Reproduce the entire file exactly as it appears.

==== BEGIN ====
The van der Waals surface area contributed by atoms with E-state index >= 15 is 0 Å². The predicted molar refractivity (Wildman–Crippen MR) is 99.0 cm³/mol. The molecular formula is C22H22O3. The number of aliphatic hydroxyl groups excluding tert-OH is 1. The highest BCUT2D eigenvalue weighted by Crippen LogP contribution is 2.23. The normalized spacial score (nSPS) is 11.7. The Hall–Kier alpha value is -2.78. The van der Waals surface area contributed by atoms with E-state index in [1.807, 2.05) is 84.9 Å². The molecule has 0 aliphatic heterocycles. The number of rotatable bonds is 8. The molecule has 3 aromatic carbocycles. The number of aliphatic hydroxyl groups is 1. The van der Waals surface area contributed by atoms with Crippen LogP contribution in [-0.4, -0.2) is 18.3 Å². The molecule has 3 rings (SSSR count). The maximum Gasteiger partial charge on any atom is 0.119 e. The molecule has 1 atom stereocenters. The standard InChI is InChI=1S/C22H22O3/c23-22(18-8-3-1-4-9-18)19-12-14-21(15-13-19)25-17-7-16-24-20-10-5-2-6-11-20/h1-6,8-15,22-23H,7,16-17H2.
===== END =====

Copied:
The van der Waals surface area contributed by atoms with E-state index >= 15 is 0 Å². The predicted molar refractivity (Wildman–Crippen MR) is 99.0 cm³/mol. The molecular formula is C22H22O3. The number of aliphatic hydroxyl groups excluding tert-OH is 1. The highest BCUT2D eigenvalue weighted by Crippen LogP contribution is 2.23. The normalized spacial score (nSPS) is 11.7. The Hall–Kier alpha value is -2.78. The van der Waals surface area contributed by atoms with E-state index in [1.807, 2.05) is 84.9 Å². The molecule has 0 aliphatic heterocycles. The number of rotatable bonds is 8. The molecule has 3 aromatic carbocycles. The number of aliphatic hydroxyl groups is 1. The van der Waals surface area contributed by atoms with Crippen LogP contribution in [-0.4, -0.2) is 18.3 Å². The molecule has 3 rings (SSSR count). The maximum Gasteiger partial charge on any atom is 0.119 e. The molecule has 1 atom stereocenters. The standard InChI is InChI=1S/C22H22O3/c23-22(18-8-3-1-4-9-18)19-12-14-21(15-13-19)25-17-7-16-24-20-10-5-2-6-11-20/h1-6,8-15,22-23H,7,16-17H2.